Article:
So obvious did this become that in 1944, the USDA commissioned anthropologist Walter Goldschmidt to conduct research of the effects of large commercial farms and small family farms on two local communities. The results were staggering. The town supported by family farms had more and better schools, roads and a higher standard of living while the community supported by large commercial farms had only one school and dirt roads. The report was “officially” buried when Goldschmidt finished it. But one could argue that the results were not buried at all but instead became the official policy of the USDA in the coming years. The policy of slow strangulation of the small farmer continued until the 1980’s when the USDA simply became a subsidiary of the multinational agribusinesses.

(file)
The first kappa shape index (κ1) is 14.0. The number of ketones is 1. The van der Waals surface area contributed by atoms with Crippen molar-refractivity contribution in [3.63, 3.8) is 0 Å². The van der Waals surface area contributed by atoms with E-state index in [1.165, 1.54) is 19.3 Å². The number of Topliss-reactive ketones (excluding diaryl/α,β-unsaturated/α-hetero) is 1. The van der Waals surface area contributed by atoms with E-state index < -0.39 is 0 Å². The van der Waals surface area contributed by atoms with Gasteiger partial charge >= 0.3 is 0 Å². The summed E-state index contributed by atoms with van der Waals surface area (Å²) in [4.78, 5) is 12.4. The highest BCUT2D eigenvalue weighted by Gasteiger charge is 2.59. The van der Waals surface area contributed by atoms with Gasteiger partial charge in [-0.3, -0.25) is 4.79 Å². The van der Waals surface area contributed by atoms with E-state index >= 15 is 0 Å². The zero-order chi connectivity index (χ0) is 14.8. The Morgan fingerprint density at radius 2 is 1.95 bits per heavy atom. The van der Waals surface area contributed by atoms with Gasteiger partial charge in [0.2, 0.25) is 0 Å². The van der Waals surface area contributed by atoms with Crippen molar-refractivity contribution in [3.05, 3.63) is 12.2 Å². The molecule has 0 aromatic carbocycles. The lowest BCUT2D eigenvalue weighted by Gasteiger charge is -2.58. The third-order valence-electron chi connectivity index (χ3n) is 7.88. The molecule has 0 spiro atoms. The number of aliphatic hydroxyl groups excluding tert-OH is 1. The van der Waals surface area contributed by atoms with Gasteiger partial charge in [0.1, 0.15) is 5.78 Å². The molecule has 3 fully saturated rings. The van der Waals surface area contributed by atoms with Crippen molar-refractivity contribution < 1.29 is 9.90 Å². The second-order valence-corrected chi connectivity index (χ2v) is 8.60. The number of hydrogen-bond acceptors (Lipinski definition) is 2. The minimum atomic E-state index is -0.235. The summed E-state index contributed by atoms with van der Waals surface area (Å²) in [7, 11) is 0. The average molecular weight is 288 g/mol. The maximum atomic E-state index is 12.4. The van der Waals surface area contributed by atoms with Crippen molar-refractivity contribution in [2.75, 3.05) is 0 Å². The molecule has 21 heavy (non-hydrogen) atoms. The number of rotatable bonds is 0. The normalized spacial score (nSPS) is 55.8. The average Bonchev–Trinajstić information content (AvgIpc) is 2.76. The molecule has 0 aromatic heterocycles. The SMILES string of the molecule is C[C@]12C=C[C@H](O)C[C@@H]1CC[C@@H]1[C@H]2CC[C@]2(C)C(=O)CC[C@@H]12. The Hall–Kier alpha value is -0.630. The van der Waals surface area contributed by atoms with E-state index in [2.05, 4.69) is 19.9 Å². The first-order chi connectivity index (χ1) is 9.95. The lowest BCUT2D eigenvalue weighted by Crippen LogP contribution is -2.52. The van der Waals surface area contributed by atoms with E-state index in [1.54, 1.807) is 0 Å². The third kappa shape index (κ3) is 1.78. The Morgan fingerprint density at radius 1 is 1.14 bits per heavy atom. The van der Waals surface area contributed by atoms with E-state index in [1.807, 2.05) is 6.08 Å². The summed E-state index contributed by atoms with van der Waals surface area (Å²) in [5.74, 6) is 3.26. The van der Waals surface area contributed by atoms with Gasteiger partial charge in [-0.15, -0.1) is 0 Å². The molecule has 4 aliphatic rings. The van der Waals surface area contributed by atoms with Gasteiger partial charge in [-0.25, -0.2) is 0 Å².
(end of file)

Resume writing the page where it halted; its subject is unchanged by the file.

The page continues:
“Goldschmidt was the first American scholar in the twentieth century who documented the relationship between farming and democracy. He knew rural America had been under attack by large farmers for several decades. He witnessed American agriculture change from a way of life for raising food and sustaining democratic society to a business for making money and exerting political influence. This has had, as Goldschmidt predicted, unforeseeable deleterious consequences for nature, food, human health and democracy. One can visualize this giant agriculture as a massive factory that has taken roots in the land, industrializing both farming and food and farmers, making rural America a colony for the extraction of profit. Giant agriculture is leaving behind millions of broken family farms. It has contaminated water and land, disrupted and poisoned nature, and created a wounded rural America open to conquest by urban culture and power.” — Unquote, author Evaggelos Vallianatos, PhD